Monday, April 13, 2009
Food Allergies and Me: an asthma odessy (part 2: gluten)
During my second quarter of graduate school we learned about food allergies and sensitivities, and how to do an elimination diet. On an elimination diet, you eliminate a food, or number of foods (the usual list is dairy, gluten, soy, eggs, corn, citrus, and possibly nightshades which are the most common allergens) for two or three weeks and then add them back slowly, one at a time to test for reactions. It was February, I had spent the Christmas holiday in a haze of overeating wheat products. I had discovered an unbelievable pear-walnut bread made my a local bakery and I think I was probably eating 4 or 5 slices a day, on top of other wheat containing products and I felt lousy. I actually thought I might be coming down with bronchitis. Two years before I’d had the flu which turned in to bronchitis and I was sicker than I’ve ever been in my life and coughed all night every night for two months. I was terrified that I was about to repeat that hell. I felt not only some wheezing, but pressure on my chest, as if a very large cat was sitting on my breastbone (I used to have a 20# cat named Socks whose favorite place to sit was right there, so I can assure you I know how this feels). In the back of my mind I had a suspicion that wheat was an issue for me, as I had gone without it for awhile in Eat to Live which is a low grain vegan diet, and noticed a reaction reintroducing wheat, but I have to admit I was in denial. If you thought dairy and I had a love affair, that is nothing compared to the passionate relationship I had with wheat.
I love bread—I really do. I grew up spoiled with wonderful bread from Great Harvest Bakery, a local Seattle institution that makes whole grain delicious breads fresh every day. My best friend and I would walk there from her house because they give free samples—and not just a taste, but huge, warm slabs of bread with plenty of butter to smear into it. My mom also makes amazing bread and around the time of my gluten discovery was going through a phase of bread experimentation—all of which were delicious and wonderful. This does not even begin to cover my love of baking, especially cookies, which I have done almost weekly since I was about 2 years old at my mother’s knee. Gluten was an essential part of who I was. However, when I decided to do an elimination challenge, I did not really comprehend the implications of what a diagnosis would mean.
I decided at this point only to eliminate gluten—we were in the middle of the hardest quarter of our academic careers and a full-elimination diet requires more cooking and preparation than I was prepared to do. If it hadn’t been for the constant near-bronchitis feeling I probably wouldn’t have even done this much.
** I should note here, that what wish I had done at this point was get a blood test for Celiac Disease, prior to eliminating gluten. The test only measures whether you have anti-gluten antibodies in your blood stream. You have to be eating gluten for it to work. To get this test now I would have to start eating gluten again and it could be awhile for those anti-bodies to rebuild if I did have Celiac. Thus, I probably will never know if it is just an allergy or Celiac disease.***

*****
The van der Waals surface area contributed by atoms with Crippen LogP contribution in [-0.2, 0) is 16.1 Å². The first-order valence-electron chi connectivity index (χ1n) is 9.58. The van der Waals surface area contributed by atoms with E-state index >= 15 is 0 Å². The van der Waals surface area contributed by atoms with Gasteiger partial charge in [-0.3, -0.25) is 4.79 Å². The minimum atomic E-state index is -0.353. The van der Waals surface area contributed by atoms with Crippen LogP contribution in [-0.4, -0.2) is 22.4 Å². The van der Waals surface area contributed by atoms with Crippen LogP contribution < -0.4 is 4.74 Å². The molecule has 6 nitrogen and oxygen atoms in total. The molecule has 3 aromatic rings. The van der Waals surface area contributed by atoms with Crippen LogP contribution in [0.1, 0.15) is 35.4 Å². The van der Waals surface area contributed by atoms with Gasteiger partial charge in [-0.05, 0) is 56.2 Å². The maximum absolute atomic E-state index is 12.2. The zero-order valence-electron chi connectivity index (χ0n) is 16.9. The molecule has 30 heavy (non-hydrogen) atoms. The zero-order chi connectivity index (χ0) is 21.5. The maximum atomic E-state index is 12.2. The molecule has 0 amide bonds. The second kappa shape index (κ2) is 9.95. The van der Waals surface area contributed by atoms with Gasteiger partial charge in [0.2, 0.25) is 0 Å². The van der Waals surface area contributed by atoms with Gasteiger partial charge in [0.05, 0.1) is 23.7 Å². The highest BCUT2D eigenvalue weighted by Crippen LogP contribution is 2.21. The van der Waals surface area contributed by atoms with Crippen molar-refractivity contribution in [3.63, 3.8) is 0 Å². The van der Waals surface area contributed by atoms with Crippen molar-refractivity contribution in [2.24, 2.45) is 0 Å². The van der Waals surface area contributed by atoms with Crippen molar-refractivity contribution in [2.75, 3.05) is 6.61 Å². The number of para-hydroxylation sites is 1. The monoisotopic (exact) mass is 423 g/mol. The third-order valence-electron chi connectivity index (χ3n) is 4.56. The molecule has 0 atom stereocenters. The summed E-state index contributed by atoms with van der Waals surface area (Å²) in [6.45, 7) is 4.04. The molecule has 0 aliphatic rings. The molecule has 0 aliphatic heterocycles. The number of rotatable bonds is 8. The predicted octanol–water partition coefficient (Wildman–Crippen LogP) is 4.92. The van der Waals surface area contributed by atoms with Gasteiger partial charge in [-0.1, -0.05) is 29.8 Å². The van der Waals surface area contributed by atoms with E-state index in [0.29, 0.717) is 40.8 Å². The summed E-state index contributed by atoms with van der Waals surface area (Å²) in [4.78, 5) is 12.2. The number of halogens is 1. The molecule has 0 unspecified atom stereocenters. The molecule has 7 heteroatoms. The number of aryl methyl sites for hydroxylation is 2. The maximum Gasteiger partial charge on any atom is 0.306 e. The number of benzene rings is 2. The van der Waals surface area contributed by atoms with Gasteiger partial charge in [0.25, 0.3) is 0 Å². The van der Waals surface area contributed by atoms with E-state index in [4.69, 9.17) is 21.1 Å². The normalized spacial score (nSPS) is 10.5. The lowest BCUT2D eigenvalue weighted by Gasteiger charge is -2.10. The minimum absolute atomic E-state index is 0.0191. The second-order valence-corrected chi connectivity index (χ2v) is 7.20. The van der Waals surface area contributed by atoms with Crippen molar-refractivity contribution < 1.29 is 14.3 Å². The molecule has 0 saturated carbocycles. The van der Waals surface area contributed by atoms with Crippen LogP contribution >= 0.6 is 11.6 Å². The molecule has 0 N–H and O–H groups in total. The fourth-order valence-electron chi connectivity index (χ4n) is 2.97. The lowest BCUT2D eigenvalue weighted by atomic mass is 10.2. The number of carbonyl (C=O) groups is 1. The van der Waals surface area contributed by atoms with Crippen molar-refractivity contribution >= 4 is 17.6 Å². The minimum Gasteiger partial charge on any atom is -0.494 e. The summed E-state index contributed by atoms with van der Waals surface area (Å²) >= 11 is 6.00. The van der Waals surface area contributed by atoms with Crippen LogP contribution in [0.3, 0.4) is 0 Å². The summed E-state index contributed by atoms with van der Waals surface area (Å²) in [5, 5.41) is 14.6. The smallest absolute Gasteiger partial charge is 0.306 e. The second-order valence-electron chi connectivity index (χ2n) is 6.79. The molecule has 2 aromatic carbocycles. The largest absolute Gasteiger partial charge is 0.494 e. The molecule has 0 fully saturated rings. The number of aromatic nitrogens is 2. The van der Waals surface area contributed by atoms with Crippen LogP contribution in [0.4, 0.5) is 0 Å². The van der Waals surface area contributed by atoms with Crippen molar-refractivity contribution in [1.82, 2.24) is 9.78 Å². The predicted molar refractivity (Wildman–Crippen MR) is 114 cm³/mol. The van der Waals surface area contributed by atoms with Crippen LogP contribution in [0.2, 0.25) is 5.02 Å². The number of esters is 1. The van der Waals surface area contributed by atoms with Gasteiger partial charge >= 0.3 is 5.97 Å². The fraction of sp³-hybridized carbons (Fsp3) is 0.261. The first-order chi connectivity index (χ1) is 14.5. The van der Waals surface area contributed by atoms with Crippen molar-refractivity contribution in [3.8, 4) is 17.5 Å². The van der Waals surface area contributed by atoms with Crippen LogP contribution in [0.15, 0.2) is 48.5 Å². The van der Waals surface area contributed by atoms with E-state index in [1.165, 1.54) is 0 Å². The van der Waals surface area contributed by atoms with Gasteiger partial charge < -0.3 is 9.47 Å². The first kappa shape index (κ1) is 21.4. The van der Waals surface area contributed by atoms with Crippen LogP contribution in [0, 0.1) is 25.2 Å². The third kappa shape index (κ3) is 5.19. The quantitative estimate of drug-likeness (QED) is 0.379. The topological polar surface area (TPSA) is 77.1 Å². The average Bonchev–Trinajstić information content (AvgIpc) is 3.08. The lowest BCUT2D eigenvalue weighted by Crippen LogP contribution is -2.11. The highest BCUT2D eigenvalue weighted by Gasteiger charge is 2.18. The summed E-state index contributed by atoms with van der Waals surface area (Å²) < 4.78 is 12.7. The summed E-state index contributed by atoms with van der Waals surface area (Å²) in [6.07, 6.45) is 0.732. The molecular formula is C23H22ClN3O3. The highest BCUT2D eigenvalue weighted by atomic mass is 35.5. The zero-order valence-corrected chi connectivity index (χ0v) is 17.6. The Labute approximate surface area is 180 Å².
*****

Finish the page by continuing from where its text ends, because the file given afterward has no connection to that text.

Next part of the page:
For two weeks I avoided all wheat, rye, barley and spelt. I ate more quinoa and rice, potatoes and squash and said no to bread, cookies, cake and their friends. And my lungs began to clear. By the end of two weeks my congestion had resolved and I was no longer terrified I was about to plunge into serious illness. The time came to test, and I chose 100% Rye bread, so that I could test whether it was gluten or simply wheat causing my symptoms. I sat down and slowly ate one slice of rye toast. Within 10 minutes I was coughing and wheezing. It was rapid, dramatic and unquestionable—I had not just a sensitivity to gluten, but a serious allergy that impacts my ability to breathe.
What I was not prepared for after this discovery was the grief that followed. Wheat was part of my identity—it was present in very important parts of my life. I could no longer just spontaneously go to any restaurant without fear of contamination. I could no longer eat a piece of wedding cake or a cookie from a bake sale unless it was labeled “gluten-free.” Bread became no longer enjoyable, as gluten is an essential part of the rising process and anyone who has had gluten-free bread will tell you it just is not the same. The devastation came in little chunks—small realizations every day of things I could no longer eat, places I could no longer go because of this allergy. I am incredibly lucky to have been a graduate student at Bastyr, with a cafeteria that often has gluten-free options, wonderful friends who understand food allergies and who always make me (and other gluten-free friends along the way) allergen free options whenever we eat together, and who never make me feel like I’m the odd man out.
It has been just over a year since my discovery of my gluten allergy. I have come to terms with it and I have discovered some wonderful products and recipes that have filled that hole in my life. I even went on a gluten-free, dairy-free road trip with my friend Laura. What helped most of all was having a number of patients in the Bastyr clinic whom I was able to help with their food allergies—I became known amongst my friends on my shift as the go-to food allergy expert, which helped me form a new gluten-free identity of sorts. I had no idea that my entire life would change just by giving up bread for two weeks, but it did and I am a healthier happier person because I went through that experience, and a much better nutritionist as well.
Part three will explore my recent attempt at a full-elimination diet, and my discoveries about sugar.